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Friday, December 15, 2006


My God,” the king of Norway cried “Someone’s stealing my secrets!"

Review of Billy Boyle
By James R. Benn

A Rookie Cop Goes to War

There is a classic formula for telling a detective story in one sentence which goes: “My God,” the king cried, “Someone’s stolen royal secrets, purloined the national treasury, diddled my secretary, and murdered the prime minister; who done it?” In his novel Billy Boyle, James R. Benn manages with skill to hit all the elements for a successful detective story: religion (at least on the level of personal morality) espionage, theft, murder, and mystery.

Billy Boyle, a rookie police detective is commissioned a second lieutenant in the Army and assigned to the staff of his “Uncle Ike” at Eisenhower’s Supreme Allied Headquarters in England during the runup to an invasion of Norway. Eisenhower and the British Intelligence service assign Billy to track down a spy from among the Norwegian Patriots training for a "secret" invasion of Norway. For reasons that are not clear in the beginning, they are counting on Billy Boyle’s youth and ineptitude as a detective to botch the investigation.

Billy, with his own personal sense of inadequacy takes on the assignment and in the process, in company with the daughter of a British aristocrat and her lover, a Polish Baron with a heart condition, rushes around the England and Scotland following a conflicting set of clues trying not only to identify the spy, but also to solve an attempted murder, two actual murders, and the theft of part of the Norwegian national treasure. Their quest in England involves a great deal of danger and suspense while providing a scenic tour of the wartime countryside in the bargain. Boyle, having identified the person whom he suspects of all five crimes, makes a dangerous and perilous trip to Norway running from and into German patrols and suspicious and dangerous Norwegians. Once in Norway, he ties up all the loose ends of the mystery except one; the reason Eisenhower and British Intelligence assigned him the mission with expectation that he would fail. In the final twist of the plot, he discovers, as does Eisenhower and the British, that he has not, by solving the mystery, frustrated their plans when they sent him in pursuit of the spy, but has succeeded in a fashion that exceeded their initial plans in expecting him to fail.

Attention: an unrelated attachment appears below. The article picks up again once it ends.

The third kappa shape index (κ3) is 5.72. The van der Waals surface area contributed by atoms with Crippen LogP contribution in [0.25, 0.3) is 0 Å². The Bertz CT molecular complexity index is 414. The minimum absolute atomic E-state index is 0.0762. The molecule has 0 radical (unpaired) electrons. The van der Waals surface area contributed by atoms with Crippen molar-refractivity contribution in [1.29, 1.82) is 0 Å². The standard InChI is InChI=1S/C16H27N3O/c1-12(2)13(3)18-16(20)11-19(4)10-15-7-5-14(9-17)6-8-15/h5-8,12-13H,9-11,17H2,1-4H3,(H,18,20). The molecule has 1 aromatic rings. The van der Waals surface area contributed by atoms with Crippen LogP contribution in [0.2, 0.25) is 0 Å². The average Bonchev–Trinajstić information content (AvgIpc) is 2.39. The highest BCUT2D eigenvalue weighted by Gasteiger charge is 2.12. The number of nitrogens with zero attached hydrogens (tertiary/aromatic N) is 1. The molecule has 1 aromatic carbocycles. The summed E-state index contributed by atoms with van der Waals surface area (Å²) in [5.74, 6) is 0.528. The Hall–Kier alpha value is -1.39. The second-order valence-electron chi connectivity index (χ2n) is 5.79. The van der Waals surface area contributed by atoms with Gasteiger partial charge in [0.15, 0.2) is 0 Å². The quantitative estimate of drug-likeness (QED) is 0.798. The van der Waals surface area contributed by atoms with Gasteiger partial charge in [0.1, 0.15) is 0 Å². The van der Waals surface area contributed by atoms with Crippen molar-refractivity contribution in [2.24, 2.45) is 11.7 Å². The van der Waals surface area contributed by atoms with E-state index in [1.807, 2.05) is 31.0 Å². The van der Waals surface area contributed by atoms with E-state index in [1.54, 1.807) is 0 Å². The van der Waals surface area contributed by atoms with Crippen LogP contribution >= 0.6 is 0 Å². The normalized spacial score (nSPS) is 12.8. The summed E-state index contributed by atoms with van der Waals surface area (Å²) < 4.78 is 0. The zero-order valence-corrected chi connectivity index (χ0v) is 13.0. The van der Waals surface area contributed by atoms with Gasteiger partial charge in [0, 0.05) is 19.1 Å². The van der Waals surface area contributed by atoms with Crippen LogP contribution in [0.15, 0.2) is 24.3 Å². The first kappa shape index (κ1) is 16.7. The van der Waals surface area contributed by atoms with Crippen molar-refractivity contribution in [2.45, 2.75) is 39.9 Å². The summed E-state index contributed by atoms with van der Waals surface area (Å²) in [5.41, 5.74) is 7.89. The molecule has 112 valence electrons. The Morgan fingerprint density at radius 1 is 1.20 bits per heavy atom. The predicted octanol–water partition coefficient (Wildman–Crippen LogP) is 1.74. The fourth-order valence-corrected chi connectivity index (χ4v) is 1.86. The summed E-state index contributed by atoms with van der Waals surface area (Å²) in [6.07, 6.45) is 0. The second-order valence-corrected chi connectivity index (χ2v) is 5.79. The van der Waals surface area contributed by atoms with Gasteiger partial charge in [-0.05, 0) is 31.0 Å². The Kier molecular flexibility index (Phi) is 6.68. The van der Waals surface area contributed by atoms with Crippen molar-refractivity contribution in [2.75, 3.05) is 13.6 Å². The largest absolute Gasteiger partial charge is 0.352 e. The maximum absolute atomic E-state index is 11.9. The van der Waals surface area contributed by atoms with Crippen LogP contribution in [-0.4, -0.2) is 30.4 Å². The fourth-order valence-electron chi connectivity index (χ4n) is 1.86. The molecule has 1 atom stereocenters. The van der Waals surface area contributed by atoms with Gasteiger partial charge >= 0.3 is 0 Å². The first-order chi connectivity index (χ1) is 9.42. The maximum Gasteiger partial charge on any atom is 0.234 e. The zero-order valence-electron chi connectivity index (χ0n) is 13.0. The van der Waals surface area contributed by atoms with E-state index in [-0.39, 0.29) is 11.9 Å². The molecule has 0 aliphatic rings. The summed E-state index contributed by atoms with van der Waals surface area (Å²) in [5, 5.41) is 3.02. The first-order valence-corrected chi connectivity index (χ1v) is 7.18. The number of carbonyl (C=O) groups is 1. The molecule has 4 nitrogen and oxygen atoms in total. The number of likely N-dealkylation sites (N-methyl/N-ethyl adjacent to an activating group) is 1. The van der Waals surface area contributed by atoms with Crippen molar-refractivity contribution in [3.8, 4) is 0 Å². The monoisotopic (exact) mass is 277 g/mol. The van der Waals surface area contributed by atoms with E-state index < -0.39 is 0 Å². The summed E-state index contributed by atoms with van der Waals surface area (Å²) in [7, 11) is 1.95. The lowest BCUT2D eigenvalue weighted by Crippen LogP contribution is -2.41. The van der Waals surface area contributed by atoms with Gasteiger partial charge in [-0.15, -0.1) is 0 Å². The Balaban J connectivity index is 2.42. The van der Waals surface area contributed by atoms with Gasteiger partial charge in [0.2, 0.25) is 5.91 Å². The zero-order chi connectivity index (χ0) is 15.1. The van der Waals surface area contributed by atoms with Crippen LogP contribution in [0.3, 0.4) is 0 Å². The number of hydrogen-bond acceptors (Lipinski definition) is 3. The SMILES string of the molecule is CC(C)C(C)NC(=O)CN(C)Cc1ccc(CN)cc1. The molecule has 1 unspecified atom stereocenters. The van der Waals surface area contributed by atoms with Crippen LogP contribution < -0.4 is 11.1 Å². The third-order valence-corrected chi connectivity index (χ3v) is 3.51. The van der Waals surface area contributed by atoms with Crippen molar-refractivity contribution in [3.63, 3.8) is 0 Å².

Billy Boyle succeeds both as a story and, unexpectedly for a book in the detective genre, in providing characters with depth, especially with a protagonist whose personal and moral struggles not only provide a look at the difficulties a young man faces who must overcome his youthful sense of professional inadequacy but also his moral struggle in dealing with the dilemmas presented by what he discovers in the course of his investigation. Good Book. Order it here.

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